When it comes to treating rare diseases, gene and cell therapy has come of age and the results are very promising.
Many rare diseases have an underlying genetic component, and are often the result of a single missing or defective gene.
Professor Bobby Gaspar is an expert in paediatrics and immunology at Great Ormond Street Hospital and the UCL Institute of Child Health. When not treating patients, Gaspar develops gene and cell therapies to treat rare diseases of the immune system — diseases such as severe combined immunodeficiency (SCID), where babies are born without functioning white blood cells and, if left untreated, are unable to fight even common infections. These babies are unlikely to survive longer than a year.
Correcting diseases with bone marrow gene therapy
“Where the patient’s white blood cells don’t work or develop properly and are causing severe immune deficiencies, we take a sample of bone marrow (full of stem cells) and introduce a working copy of the defective gene into these cells before returning them – now gene-corrected – to the patient.
This means their cells now have the right information to grow an immune system that allows their bodies to fight infections properly,” says Gaspar. This process is involved in treating diseases like SCID.
Since the human genome was mapped more than 20 years, ago, developments in gene and cell therapy have been closely researched and are delivering “very promising” results. Treatment for these rare disorders is currently only accessible at a few specialist hospitals, mainly in Europe and the United States, but now, treatments are being made more widely accessible.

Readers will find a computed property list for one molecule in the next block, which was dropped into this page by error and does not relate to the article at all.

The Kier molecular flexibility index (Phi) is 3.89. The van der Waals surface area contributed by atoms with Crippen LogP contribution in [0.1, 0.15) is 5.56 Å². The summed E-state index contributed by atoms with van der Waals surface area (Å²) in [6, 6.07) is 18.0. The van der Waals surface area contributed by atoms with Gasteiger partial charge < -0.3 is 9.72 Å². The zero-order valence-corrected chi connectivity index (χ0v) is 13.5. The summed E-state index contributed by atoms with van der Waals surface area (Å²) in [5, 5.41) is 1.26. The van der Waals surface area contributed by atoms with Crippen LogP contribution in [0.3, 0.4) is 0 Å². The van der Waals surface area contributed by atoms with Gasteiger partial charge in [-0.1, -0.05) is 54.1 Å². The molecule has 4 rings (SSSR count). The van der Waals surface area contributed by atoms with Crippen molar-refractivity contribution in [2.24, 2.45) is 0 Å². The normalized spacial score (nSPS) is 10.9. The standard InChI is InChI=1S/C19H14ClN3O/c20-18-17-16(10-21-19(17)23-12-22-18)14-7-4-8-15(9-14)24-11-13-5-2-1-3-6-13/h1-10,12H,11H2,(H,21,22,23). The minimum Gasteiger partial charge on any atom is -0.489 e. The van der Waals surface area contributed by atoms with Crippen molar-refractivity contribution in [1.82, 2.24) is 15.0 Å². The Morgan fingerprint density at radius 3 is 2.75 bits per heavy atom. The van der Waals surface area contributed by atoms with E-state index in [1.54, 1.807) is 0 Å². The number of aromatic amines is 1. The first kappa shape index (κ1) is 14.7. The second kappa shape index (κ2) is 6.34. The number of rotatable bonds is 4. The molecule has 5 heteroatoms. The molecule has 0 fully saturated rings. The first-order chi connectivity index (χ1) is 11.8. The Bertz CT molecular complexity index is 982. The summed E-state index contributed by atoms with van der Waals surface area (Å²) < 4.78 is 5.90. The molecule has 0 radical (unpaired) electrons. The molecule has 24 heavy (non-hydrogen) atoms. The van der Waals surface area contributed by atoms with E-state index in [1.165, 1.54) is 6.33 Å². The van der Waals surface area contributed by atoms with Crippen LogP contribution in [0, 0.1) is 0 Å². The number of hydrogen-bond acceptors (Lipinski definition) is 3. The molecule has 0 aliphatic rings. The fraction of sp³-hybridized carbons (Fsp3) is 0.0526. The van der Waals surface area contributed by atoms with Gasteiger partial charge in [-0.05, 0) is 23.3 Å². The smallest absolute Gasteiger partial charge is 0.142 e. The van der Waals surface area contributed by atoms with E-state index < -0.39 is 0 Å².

“Many rare diseases have limited treatment options but by correcting a patient’s condition using their own cells, we’re able to treat them far more safely than by using the current alternative treatments,” he says.
Cancer patients could benefit from rare diseases treatments
Over the next five years, Gaspar predicts that more gene therapy will be developed for a wider variety of rare diseases, including rare cancers, as well as more common conditions like sickle cell anaemia.
As gene therapy becomes more common, patients will be able to access treatment without long — and sometimes arduous — journeys to specialist centres. “Changing treatment pathways will mean that, rather than patients having to travel, cells can be taken and transported to a manufacturing site where gene modification of the bone marrow cells can take place,” says Gaspar. Once modified, cells can be transported back to the local facility and re-introduced to the patient.
One such specialist treatment centre scheduled to open at the end of 2018 is the Zayed Centre for Research into Rare Disease in Children, based at Great Ormand Street Hospital in London. As well as a clinical outpatient department, it will also include a large gene and cell therapy facility as well as research laboratories focused on identifying the genetic basis of a wide variety of rare diseases.
“It means effective treatment will be made available to children on a global basis,” says Gaspar.